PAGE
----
The Final Fantasy Leak: Situational Ethics with Video Game Piracy?

by on October 5, 2006 · 14 comments

In a previous essay I asked:

“why is it that so few people talk about the role of strong intellectual property rights in the electronic gaming sector? After all, this sector is quite vocal about enforcing their copyrights. And they’re even big supporters of the DMCA. But they never get ridiculed as much as the movie or music guys. Could it be because many IP skeptics love their video games and are willing to give them a free pass while going after Hollywood on copyright issues?”

FFXII.jpg

I find myself wondering the same thing this week in the wake of reports that the eagerly anticipated role-playing game “Final Fantasy XII” has been leaked and is now being distributed across the Internet illegally.

What I find so interesting about this incident is the extent to which many people on news boards like this, this, and this are almost unanimously denouncing those who would distribute or download the game illegally.


Comments like these are typical:

* “Ever since I started working in game development, I’ve become much better about paying for my games. I can see where costs come from, and how much work really goes into games. I’m not really preachy about it, and its nice being able to get my friends deals on games.”

* “Forgetting that pirating is a criminal activity, Final Fantasy XII is supposed to be an absolutely incredible RPG–we strongly encourage gamers to wait a few more weeks for the real game to properly reward Square Enix for their labored work. We don’t mean to be publisher apologists here, but it’s only common decency.” [from 1up.com editors].

* “It’s a shame that Square Enix’ hard work on one of the (with all probability) best PS2 games ever was so close to being spoiled by pirates.”

* “Distributing software in this manner is wrong. This has been said time and time again, but people put in years of blood, sweat and tears to get a game completed. Folks who swipe game info just to be first to have the game are not taking into consideration the people hours involved in its creation. We may not like the giant companies that are involved in the backing of these games, but just think of the lowly art designer that is working tirelessly to meet deadlines. Then think about what you are doing to screw this person out of income he or she earned.”

(and my two personal favorites, despite their vulgar tones:)

* Pirates suck ass. Leave it to a bunch of computer crooks to try to steal and sell something as cool as FFXII. Bitches.”

* (in response to a guy who says he pirates games because he doesn’t like spending money on games and then finding he might not like them :) “So you buy a game and don’t like it? Tough shit! It’s called being a consumer. It’s part of the deal. You buy something, and there is risk involved. If you don’t like it and can’t take it back then too bad. You took a small risk and it didn’t pay off; welcome to the world of modern business exchanges. You want it different, then move to a country where capitalism hasn’t provided so much (including the ability for your dumb ass to steal such nice stuff). . . Stealing makes you a jackass, and trying to justify it with your whiny “oh poor me, the helpless consumer, i am entitled to pirate shit” act is tired and childish. Grow up. If you want to know what the game is like, take some responsibility and YOU put up the damn money. Either that or you can be a whiny chickenshit and just steal it. Your call. . . but we know what you’ve chosen.”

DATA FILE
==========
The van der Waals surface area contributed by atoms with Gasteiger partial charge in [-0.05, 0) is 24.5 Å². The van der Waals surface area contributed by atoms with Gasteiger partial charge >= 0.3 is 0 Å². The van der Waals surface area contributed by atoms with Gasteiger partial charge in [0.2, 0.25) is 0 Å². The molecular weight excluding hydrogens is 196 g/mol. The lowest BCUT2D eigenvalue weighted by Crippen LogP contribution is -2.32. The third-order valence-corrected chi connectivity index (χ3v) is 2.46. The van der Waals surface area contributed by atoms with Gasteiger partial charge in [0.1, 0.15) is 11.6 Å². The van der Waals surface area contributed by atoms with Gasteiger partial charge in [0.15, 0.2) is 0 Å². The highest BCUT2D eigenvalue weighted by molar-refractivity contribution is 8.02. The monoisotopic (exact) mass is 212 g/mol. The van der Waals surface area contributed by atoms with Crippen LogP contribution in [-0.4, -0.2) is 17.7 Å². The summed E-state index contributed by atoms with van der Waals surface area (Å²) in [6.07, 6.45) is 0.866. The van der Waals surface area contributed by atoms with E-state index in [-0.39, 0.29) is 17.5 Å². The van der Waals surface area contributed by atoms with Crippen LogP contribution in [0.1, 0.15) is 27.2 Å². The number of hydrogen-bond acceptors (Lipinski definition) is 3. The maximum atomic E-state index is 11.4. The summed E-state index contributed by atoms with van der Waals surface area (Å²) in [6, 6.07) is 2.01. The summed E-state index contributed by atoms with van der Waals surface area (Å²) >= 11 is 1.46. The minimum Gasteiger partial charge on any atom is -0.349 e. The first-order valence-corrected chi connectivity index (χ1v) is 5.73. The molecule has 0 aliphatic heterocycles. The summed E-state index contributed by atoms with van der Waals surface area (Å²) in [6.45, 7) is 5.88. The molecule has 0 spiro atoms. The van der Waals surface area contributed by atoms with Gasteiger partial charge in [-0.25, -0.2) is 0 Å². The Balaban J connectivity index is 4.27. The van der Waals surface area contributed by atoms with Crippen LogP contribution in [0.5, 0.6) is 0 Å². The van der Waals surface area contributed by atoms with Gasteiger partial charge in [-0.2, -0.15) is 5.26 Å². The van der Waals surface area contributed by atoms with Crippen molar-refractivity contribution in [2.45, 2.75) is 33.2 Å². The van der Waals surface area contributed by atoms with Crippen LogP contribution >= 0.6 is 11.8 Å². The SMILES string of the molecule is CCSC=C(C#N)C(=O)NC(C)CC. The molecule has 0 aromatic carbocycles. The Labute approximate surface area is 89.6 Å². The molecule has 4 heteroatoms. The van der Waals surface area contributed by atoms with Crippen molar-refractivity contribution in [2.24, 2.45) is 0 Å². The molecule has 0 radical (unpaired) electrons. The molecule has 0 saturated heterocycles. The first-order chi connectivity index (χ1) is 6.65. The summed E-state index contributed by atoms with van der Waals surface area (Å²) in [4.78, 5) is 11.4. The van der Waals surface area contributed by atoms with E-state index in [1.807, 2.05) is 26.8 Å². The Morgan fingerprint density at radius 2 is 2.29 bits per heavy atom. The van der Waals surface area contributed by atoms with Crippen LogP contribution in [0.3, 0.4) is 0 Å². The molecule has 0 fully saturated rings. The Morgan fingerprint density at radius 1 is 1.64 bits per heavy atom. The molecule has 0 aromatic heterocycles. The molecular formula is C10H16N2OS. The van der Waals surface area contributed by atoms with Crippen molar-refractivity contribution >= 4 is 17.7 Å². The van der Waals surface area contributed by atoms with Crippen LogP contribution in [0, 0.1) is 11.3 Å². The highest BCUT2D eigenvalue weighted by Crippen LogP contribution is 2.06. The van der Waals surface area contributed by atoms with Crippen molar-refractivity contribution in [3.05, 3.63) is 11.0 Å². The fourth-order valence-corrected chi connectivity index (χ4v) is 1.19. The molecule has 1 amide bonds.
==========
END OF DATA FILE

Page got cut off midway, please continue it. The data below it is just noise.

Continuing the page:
This is pretty powerfully worded stuff and I find it refreshing that so many people are taking a stand against video game piracy. But, again, I find myself wondering why we so rarely hear responses like this when music and movie piracy is the topic of discussion. When I visit news board and discussion groups where music and movie piracy is being debated, the balance of comments is usually far more in the opposite direction, with people concocting every possible excuse in the book for why it’s just fine to take someone else’s creation without giving them one penny in compensation.

And what’s doubly ironic about this is that movie and music content is actually much more affordable than video games. Many movie and music pirates gripe about $18 CDs or $22 DVDs and use that as an excuse for their thievery, but I rarely hear someone using the $40-$60 price of video games as an excuse for pirating them. What gives?

Is industry concentration the rationale? People complain about a handful of music labels or movie studios having too much power or making too much money (as if that’s a good excuse for theft). But if you follow the gaming industry you know that it has grown increasingly concentrated over time and has a handful of big dogs at the top of heap (Electronic Arts, Activision, Microsoft, Sony, Nintendo) holding a big chunk of market share.

So, I think that leaves just two explanations for the apparent situational ethics at work here: Many consumers (particularly the young consumers who do most of the pirating) have a deeper connection with, or appreciation for, the artistic creativity they see and hear in video games than they do the art of movies and music. Second, the video game studios have not been demonized to the extent music labels and movie studios have and, therefore, piracy of movies or music is viewed as an acceptable way to “get back” at them, yet video games piracy is viewed by some as being more harmful to the interests of artists and creators.

In the end, piracy is piracy, regardless of who does it and what type of art they are ripping off. But I just find the situational ethics at work here to be fascinating.

  • http://www.codemonkeyramblings.com MikeT

    Games are geek art, if you will. It’s like the difference between ripping off a boy band and ripping off a small band with a cult following. Both are wrong, but the smaller IP producer has a more human feel about them which makes the situation more personal. That and game companies at least use to have a reputation for really being the IP industry that wanted to be intimately familiar with its audience. The way that movie and music studios just throw crap out and hope people buy it not only doesn’t help, but adds to the sense that they are large, impersonal corporations that are out of touch with their base.

  • Anonymous

    I agree it’s fascinating, but I think I’ll buck a few trends here: